Feral animals on the rise: NSW farmers

·2-min read

Farmers in NSW say a surging number of feral animals like wild dogs, pigs and cats need to be better controlled.

The NSW Farmers Association says producers are reporting increased incursions by the feral animals onto agricultural land, while deer are also expanding their territory.

Tweed farmer Neil Baker says he's had six sheep and two calves in the past year lost to wild dogs and foxes.

Neighbouring landowners have reported about 40 livestock being mauled over the last three years, he said.

"Cows, calves, sheep that have been mauled, literally gutted."

He spoke to AAP on Wednesday as he looked for a missing calf believed to have been taken by wild dogs.

"As soon as you take out one predator, within a short period of time you seem to have another issue, so it's certainly an ongoing issue that needs to be coordinated," Mr Baker said.

The mixed farmer said better controls need to be put in place to manage feral pests especially on public land.

"We're really very concerned that these pests aren't being properly controlled by some public and private landholders, and that's giving them safe haven to breed and grow their territory."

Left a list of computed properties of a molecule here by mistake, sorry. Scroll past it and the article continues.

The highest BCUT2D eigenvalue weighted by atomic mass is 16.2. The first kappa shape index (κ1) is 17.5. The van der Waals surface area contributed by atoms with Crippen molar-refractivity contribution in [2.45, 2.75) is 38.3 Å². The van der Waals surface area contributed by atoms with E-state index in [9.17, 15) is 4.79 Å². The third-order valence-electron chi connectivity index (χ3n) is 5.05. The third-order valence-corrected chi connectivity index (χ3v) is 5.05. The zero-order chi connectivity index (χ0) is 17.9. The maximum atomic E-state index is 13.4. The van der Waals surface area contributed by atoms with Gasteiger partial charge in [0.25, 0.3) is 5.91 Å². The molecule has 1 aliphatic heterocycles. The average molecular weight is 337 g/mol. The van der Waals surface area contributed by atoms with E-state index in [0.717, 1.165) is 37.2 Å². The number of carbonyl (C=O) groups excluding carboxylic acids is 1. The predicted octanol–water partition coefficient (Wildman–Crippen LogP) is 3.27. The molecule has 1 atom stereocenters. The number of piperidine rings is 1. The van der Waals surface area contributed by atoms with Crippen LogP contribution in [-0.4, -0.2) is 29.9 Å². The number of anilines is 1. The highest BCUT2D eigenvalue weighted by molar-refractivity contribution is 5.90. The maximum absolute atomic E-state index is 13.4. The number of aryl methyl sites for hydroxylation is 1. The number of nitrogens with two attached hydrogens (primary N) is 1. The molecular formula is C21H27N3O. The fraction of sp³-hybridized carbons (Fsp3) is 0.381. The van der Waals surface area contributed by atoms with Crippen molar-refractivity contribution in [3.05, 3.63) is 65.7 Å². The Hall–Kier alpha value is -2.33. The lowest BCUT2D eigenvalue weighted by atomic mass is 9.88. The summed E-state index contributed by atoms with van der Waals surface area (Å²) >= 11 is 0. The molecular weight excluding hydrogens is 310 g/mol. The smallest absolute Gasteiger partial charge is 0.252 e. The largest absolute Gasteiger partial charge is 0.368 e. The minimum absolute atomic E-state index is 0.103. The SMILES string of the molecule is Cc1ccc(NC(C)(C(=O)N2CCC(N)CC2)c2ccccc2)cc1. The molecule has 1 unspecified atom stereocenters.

It's estimated the management of wild dogs by individual farmers and agencies across Australia costs $50 million per year, while feral pig incursions cost the Australian agricultural industry upwards of $100 million a year.

NSW farmers say the surging numbers of feral cats are of the most concern.

In June Australia's national science agency the CSIRO reported feral cats kill an average 1.8 billion Australian animals every year, or two thousand native animals every minute.

Farmer Gerard Glover, from northwest NSW, says feral cats appear on cameras set up across the region.

The Brewarrina sheep farmer says deer are also entering new areas, causing a problem for motorists.

"Cats and foxes typically prey on small native animals, which is a big concern, while deer present a new danger for people driving on country roads," Mr Glover says.

"Far and away though the pigs and the dogs are the most destructive, tearing up paddocks and fences, and attacking livestock.

"In my experience you need good, co-ordinated controls that everyone sticks to, otherwise you get these population explosions and the whole problem starts again."

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